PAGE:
WASHINGTON, May 27 (NNN-AGENCIES) — Firearms have surpassed motor vehicle crashes as the leading cause of death among American youngsters, with official data showing a strong rise in gun-related homicides such as the killing of 19 children in a Texas school rampage.
Overall, 4,368 children and adolescents up to the age of 19 died from firearms in 2020, a rate of 5.4 per 100,000 a dashboard by the Centers for Disease Control and Prevention (CDC) showed.
Homicides made up nearly two-thirds of the gun deaths.
By comparison, there were 4,036 deaths linked to motor vehicles, the previous leading cause of death among this age group.
The gap has been narrowing as road safety measures have improved over the decades, while gun related deaths have risen.
The trend lines crossed in 2020, the latest year for which data is available – a finding identified in a letter to the New England Journal of Medicine (NEJM) last week.
The letter’s authors noted the new data was consistent with other evidence that gun violence rose during the COVID-19 pandemic, for reasons that aren’t fully clear, but “it cannot be assumed that (it) will later revert to pre-pandemic levels”.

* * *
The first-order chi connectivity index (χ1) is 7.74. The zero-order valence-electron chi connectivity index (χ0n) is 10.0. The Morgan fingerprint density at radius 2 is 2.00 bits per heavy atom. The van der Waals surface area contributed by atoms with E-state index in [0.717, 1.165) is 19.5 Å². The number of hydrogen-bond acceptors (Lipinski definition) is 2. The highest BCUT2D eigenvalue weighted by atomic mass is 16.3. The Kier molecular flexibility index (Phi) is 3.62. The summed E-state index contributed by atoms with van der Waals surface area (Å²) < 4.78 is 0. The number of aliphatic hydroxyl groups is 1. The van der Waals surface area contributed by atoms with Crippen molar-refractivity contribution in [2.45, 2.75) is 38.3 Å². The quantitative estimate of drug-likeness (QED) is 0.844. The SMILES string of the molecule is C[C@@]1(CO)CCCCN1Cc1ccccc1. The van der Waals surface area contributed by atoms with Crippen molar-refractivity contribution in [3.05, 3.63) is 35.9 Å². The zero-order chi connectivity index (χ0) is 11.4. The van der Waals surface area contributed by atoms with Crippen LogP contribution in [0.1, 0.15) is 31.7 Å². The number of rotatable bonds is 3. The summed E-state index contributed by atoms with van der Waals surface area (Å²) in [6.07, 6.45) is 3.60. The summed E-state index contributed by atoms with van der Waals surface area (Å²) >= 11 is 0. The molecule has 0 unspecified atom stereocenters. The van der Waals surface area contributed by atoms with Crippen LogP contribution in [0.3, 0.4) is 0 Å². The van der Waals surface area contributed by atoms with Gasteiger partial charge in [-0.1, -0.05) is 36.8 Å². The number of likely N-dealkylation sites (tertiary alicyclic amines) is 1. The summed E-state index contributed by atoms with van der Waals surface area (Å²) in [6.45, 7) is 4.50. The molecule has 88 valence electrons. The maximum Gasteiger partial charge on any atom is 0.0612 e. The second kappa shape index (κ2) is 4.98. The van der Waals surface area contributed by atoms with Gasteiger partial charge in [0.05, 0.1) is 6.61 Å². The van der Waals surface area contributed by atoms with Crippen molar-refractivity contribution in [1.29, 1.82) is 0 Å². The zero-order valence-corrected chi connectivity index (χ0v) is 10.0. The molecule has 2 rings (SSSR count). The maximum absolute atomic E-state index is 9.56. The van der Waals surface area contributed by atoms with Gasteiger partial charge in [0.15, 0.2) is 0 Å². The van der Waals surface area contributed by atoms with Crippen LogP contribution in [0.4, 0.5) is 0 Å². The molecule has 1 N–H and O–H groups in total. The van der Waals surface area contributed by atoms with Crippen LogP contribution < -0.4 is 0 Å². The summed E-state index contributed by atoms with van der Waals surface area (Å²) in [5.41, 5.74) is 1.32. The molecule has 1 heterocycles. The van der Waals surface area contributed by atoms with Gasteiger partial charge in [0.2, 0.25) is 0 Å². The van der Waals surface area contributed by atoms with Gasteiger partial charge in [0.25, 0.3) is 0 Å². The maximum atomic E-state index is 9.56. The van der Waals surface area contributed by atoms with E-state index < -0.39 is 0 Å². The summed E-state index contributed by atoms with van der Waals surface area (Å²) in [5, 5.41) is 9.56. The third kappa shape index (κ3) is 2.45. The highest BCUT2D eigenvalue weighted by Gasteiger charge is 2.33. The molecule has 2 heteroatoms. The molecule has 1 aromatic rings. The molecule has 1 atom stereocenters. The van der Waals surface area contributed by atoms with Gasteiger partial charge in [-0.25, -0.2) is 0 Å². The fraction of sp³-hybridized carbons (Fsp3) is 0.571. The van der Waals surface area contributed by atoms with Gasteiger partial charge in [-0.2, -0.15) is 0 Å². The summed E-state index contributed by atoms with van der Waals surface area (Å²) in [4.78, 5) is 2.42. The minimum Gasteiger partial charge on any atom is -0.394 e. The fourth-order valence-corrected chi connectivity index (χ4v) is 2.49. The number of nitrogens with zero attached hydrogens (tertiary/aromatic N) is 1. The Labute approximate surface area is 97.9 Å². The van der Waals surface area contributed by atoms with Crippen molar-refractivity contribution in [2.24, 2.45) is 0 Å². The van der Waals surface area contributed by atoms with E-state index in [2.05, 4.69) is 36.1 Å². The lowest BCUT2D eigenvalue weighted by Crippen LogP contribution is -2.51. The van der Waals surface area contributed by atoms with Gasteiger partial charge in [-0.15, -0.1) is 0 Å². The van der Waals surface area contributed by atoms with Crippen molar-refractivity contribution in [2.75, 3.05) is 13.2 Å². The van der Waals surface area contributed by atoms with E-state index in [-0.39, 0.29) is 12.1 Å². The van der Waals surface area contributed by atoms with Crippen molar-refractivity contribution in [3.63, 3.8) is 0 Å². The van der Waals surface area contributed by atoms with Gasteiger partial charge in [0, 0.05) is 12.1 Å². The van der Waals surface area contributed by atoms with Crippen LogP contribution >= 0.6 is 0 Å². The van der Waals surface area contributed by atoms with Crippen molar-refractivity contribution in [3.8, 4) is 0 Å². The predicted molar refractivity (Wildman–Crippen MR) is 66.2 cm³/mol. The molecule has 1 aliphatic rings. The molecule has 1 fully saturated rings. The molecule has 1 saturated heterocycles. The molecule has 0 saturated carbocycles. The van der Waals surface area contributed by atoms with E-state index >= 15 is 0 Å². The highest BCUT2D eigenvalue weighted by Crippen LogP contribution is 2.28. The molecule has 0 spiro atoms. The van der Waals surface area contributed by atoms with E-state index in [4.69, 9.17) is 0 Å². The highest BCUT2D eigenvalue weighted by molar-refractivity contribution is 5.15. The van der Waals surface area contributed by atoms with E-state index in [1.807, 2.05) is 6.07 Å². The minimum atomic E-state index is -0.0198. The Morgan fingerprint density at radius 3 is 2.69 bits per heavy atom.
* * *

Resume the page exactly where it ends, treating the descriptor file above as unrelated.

The newly updated CDC dashboard shows that nearly 30 per cent of the deaths were suicides, just over three per cent were unintentional, and two per cent were of undetermined intent.
A small number were categorised as “legal intervention” referring to killings by law enforcement.
The deaths disproportionately impacted black children and adolescents, who were more than four times as likely to die as white children – for whom motor vehicles still posed a greater threat.
The second most impacted group by guns were American Indians, followed by white Hispanics.
Males meanwhile were six times likelier to die by a gun than females.
By region, the gun-related death rate was highest in the capital Washington, followed by the state of Louisiana, then Alaska.
The figures served to underscore that while mass shootings such as the one in Uvalde provoke horror, they make up only a small fraction of overall childhood gun deaths. — NNN-AGENCIES